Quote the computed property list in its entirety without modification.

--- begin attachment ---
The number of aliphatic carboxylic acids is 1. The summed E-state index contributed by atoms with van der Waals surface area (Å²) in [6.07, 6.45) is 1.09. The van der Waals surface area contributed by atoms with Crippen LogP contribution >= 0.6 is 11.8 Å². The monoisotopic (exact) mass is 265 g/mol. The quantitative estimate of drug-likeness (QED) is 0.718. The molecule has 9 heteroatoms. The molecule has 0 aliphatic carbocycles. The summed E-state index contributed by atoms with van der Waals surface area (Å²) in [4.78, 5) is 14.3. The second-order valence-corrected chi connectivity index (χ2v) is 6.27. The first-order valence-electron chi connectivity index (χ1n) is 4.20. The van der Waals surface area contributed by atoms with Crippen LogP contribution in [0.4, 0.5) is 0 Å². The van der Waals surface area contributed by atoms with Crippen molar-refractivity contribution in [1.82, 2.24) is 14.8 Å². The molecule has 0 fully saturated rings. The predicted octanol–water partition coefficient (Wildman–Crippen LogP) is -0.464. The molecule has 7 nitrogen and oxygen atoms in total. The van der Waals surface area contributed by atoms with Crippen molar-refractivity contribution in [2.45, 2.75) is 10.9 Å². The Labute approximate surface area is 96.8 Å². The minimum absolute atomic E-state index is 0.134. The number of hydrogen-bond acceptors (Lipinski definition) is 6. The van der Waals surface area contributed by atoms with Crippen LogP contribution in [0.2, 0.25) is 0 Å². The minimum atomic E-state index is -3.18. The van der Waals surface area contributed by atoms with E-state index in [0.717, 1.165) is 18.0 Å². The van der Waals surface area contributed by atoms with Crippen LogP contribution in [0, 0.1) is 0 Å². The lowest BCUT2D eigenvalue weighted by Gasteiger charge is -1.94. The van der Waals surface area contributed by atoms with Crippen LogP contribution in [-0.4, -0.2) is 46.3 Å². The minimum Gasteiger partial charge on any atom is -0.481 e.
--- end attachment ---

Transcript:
The number of aliphatic carboxylic acids is 1. The summed E-state index contributed by atoms with van der Waals surface area (Å²) in [6.07, 6.45) is 1.09. The van der Waals surface area contributed by atoms with Crippen LogP contribution >= 0.6 is 11.8 Å². The monoisotopic (exact) mass is 265 g/mol. The quantitative estimate of drug-likeness (QED) is 0.718. The molecule has 9 heteroatoms. The molecule has 0 aliphatic carbocycles. The summed E-state index contributed by atoms with van der Waals surface area (Å²) in [4.78, 5) is 14.3. The second-order valence-corrected chi connectivity index (χ2v) is 6.27. The first-order valence-electron chi connectivity index (χ1n) is 4.20. The van der Waals surface area contributed by atoms with Crippen LogP contribution in [0.4, 0.5) is 0 Å². The van der Waals surface area contributed by atoms with Crippen molar-refractivity contribution in [1.82, 2.24) is 14.8 Å². The molecule has 0 fully saturated rings. The predicted octanol–water partition coefficient (Wildman–Crippen LogP) is -0.464. The molecule has 7 nitrogen and oxygen atoms in total. The van der Waals surface area contributed by atoms with Crippen molar-refractivity contribution in [2.45, 2.75) is 10.9 Å². The Labute approximate surface area is 96.8 Å². The minimum absolute atomic E-state index is 0.134. The number of hydrogen-bond acceptors (Lipinski definition) is 6. The van der Waals surface area contributed by atoms with Crippen LogP contribution in [0.2, 0.25) is 0 Å². The minimum atomic E-state index is -3.18. The van der Waals surface area contributed by atoms with E-state index in [0.717, 1.165) is 18.0 Å². The van der Waals surface area contributed by atoms with Crippen LogP contribution in [0, 0.1) is 0 Å². The lowest BCUT2D eigenvalue weighted by Gasteiger charge is -1.94. The van der Waals surface area contributed by atoms with Crippen LogP contribution in [-0.4, -0.2) is 46.3 Å². The minimum Gasteiger partial charge on any atom is -0.481 e.